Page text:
Francis Hutcheson, whose work became a leading force in the philosophical and cultural movement known as the Scottish Enlightenment, devoted his first major publication, An Inquiry into the Original of our Ideas of Beauty and Virtue (1725), to a defence of the third Earl of Shaftesbury. Like Shaftesbury, he believed that mankind shared a fundamental core of moral ‘affections’ and that our ethical responses and motivations exhibited an important consistency. As a result he worried over the implications of diversity which disrupted the picture of an orderly and unified moral world. Continual testimony of savagery, corruption, and incommensurable beliefs potentially undermined the plausibility of the view that a ‘moral sense’ resided in human nature. There are reasons for suggesting that Hutcheson felt this challenge more acutely than Shaftesbury. Hutcheson democratised the moral sense and made its reach encompass all mankind. At the same time, he positioned his philosophy on a more observational basis than Shaftesbury and therefore encountered an obvious objection from reports of diversity.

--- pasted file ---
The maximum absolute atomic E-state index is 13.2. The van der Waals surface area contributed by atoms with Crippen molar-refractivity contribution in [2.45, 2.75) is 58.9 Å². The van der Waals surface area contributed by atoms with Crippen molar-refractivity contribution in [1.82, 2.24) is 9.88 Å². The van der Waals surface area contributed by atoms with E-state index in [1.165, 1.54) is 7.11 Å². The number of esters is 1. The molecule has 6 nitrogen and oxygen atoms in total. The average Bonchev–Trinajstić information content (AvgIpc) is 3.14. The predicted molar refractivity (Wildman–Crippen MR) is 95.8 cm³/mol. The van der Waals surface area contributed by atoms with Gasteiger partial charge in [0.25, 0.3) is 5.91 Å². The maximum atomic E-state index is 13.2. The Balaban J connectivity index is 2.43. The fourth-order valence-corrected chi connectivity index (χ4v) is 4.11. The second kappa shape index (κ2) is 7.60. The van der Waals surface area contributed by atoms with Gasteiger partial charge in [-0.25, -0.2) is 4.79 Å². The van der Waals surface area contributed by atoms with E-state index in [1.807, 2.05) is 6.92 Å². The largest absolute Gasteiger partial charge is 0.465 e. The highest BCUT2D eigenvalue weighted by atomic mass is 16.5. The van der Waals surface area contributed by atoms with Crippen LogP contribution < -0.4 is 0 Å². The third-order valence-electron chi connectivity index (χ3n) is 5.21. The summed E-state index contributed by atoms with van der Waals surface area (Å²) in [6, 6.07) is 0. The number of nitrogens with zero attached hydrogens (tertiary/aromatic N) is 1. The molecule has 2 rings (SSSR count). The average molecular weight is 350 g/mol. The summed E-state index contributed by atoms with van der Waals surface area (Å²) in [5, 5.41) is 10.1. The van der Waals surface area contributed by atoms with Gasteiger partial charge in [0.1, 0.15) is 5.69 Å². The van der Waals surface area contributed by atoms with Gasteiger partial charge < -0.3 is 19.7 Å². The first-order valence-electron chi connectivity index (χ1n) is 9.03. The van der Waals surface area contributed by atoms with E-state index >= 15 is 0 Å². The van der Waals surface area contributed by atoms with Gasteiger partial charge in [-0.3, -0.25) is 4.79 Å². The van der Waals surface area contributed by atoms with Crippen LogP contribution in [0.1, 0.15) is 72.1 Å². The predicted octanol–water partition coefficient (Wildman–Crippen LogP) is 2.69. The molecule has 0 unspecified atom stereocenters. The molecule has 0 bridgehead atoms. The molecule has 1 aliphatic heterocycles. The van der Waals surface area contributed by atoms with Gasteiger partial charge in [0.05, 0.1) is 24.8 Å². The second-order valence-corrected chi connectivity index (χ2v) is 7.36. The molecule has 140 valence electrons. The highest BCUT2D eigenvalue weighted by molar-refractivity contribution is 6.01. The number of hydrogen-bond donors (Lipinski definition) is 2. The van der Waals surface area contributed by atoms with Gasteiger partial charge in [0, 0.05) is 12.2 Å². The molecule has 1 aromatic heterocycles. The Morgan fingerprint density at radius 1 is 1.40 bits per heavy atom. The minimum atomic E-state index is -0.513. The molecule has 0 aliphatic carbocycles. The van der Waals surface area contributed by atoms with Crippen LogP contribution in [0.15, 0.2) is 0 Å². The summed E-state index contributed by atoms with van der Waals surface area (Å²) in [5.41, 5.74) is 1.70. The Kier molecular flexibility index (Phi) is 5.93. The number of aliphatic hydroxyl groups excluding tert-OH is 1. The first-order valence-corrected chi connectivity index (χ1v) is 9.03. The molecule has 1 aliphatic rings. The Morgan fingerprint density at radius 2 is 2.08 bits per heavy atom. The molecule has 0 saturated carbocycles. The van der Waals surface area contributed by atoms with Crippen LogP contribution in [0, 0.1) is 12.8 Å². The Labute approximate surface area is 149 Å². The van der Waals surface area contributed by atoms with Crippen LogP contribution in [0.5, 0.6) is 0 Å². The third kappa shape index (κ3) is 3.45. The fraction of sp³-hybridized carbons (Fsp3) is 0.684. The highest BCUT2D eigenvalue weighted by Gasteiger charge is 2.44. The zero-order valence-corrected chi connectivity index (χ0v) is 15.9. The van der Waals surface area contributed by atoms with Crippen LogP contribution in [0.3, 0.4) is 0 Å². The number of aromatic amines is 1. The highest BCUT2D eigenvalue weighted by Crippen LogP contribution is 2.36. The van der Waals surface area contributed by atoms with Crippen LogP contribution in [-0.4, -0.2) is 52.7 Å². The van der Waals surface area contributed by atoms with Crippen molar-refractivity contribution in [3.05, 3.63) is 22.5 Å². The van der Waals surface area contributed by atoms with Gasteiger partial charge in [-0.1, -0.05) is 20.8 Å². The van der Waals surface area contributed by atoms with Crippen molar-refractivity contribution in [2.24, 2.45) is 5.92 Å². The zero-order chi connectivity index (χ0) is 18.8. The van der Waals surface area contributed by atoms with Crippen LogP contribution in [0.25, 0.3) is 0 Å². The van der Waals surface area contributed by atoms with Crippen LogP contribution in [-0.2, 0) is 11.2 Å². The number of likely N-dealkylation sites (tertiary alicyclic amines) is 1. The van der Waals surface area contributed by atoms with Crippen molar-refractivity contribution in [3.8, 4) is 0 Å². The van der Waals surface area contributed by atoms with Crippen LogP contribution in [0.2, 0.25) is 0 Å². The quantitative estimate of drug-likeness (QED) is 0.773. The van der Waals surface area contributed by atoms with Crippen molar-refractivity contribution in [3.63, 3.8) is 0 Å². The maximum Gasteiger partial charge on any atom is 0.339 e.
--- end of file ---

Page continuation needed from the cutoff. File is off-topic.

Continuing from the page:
Hutcheson not only adapted what he inherited from Shaftesbury, he was also well disposed towards a number of developments in natural philosophy and epistemology promoted by Locke. Finding a basis for rapprochement between these opposing figures posed a considerable problem. The intriguing tensions created by his synthesis of Locke and Shaftesbury provide the focus of my discussion.